Constantly be curious. Be on the lookout for not just what’s happening in the future, but also sideways, what’s happening in adjacent areas. Ask a lot of questions. Go to conferences and events to hear what people are talking about. That’s your sort of listening post as a marketing person to know what’s coming down the pipe.

“Constantly be curious. Be on the lookout for not just what’s happening in the future, but also sideways, what’s happening in adjacent areas. Your listening post as a marketing person is to know what’s coming down the pipe.”

How do you explain the success you’ve had in your career?

It’s difficult to speak about myself, but I think I’m fortunate that I am curious. I’m curious, I’m adventurous, and so I’m always looking to better understand what’s going on, looking into new things. And because I’m adaptable and flexible, I’m able to adapt to those new things that I discover. I think going with that is my interest in an ability to handle people processes and numbers at the same time. I think that’s a relatively rare combination of skills but I’m fortunate to have those skills all in one, and I think that’s a success factor.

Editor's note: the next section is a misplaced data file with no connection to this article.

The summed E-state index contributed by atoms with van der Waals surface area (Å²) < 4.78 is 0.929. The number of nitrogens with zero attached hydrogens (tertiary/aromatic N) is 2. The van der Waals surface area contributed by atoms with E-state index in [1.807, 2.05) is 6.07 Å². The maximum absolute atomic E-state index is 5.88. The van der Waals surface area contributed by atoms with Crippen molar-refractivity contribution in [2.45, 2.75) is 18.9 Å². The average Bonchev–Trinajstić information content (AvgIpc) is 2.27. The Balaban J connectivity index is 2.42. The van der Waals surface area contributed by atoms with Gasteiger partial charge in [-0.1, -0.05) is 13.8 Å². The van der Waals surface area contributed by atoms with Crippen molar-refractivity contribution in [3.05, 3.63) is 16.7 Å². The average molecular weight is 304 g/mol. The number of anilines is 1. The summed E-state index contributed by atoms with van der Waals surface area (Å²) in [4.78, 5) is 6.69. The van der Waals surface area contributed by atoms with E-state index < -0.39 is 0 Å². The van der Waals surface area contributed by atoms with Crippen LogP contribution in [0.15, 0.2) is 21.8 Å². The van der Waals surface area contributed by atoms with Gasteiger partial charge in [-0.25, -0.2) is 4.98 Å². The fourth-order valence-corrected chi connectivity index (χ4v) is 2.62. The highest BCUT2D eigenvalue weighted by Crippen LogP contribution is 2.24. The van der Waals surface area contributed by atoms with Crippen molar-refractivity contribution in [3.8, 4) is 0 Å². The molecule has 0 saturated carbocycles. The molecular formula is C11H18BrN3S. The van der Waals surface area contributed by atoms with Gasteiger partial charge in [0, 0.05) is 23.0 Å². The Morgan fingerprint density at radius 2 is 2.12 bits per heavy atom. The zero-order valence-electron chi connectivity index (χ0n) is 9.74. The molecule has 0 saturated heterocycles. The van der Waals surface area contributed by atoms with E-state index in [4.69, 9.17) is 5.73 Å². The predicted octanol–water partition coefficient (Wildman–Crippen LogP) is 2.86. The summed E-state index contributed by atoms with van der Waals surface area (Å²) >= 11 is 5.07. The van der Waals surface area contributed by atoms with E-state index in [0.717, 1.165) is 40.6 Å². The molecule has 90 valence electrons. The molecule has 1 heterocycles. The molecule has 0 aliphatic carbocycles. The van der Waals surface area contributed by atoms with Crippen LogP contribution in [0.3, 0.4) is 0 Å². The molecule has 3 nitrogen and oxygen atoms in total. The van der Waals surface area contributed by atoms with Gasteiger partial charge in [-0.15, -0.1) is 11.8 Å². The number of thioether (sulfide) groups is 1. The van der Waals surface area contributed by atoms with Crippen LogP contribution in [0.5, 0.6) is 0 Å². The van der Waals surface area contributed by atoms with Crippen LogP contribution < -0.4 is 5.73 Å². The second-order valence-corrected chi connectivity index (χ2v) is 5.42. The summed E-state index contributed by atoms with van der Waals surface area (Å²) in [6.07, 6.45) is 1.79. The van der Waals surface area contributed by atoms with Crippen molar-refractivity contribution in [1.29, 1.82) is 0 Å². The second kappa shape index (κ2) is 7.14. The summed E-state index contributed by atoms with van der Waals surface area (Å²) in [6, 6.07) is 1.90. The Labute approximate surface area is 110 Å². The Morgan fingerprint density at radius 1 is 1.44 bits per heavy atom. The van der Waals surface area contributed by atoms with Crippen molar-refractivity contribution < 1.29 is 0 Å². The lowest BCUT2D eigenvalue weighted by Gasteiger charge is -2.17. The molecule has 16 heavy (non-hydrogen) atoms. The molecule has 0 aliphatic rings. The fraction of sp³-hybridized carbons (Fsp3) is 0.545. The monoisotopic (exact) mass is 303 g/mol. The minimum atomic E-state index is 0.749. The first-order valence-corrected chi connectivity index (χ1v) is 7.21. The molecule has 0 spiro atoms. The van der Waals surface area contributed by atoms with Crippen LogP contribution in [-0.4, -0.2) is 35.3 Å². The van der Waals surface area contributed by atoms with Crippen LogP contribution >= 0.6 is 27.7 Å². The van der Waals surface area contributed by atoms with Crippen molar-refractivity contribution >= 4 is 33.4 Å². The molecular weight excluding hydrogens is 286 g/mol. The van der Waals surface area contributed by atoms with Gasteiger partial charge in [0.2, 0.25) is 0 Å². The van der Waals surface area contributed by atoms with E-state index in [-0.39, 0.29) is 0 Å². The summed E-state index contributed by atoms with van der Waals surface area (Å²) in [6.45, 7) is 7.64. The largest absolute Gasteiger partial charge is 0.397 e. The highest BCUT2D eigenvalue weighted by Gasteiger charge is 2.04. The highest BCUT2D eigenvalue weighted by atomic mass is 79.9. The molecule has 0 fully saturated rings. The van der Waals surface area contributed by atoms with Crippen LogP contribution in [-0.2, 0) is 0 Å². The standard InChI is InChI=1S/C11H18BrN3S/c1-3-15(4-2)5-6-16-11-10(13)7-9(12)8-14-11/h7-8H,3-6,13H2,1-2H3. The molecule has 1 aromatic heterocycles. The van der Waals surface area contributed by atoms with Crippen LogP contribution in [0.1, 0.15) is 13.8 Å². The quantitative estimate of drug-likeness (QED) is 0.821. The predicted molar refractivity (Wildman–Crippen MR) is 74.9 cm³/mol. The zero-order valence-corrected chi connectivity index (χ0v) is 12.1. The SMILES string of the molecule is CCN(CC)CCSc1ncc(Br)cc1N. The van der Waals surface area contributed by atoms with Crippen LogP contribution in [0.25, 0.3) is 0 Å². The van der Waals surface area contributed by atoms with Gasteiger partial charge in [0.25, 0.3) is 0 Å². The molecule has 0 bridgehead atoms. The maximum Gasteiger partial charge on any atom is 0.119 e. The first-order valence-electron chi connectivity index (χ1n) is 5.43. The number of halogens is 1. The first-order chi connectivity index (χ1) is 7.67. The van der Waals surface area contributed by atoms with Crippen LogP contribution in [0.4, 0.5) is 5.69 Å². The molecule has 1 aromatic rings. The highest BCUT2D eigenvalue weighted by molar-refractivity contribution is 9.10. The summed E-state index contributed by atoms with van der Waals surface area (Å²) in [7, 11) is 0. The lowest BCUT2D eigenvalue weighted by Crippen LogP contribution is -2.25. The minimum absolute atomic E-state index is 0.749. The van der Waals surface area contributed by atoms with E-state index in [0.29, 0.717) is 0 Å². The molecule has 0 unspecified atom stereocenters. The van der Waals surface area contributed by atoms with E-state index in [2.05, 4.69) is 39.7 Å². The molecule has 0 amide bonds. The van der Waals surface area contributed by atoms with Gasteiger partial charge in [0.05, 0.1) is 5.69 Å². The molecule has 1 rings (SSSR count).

Can you tell us about a time you took a major risk in your career?

I think the biggest risk I took in my career was joining Phase5, where I am now. After working in a number of publicly traded organisations or really large global organisations, I decided to change. I was curious and I decided to join this company, which is a small, privately owned company, and it’s the best risk I’ve ever taken. It’s the ability to have an impact on that company because it is smaller and because, in a way, it is privately owned, and I come from a world much bigger, a corporate world. I’m bringing other skills and experience that are proving very fruitful.

How can you see your role evolving in the next two to three years?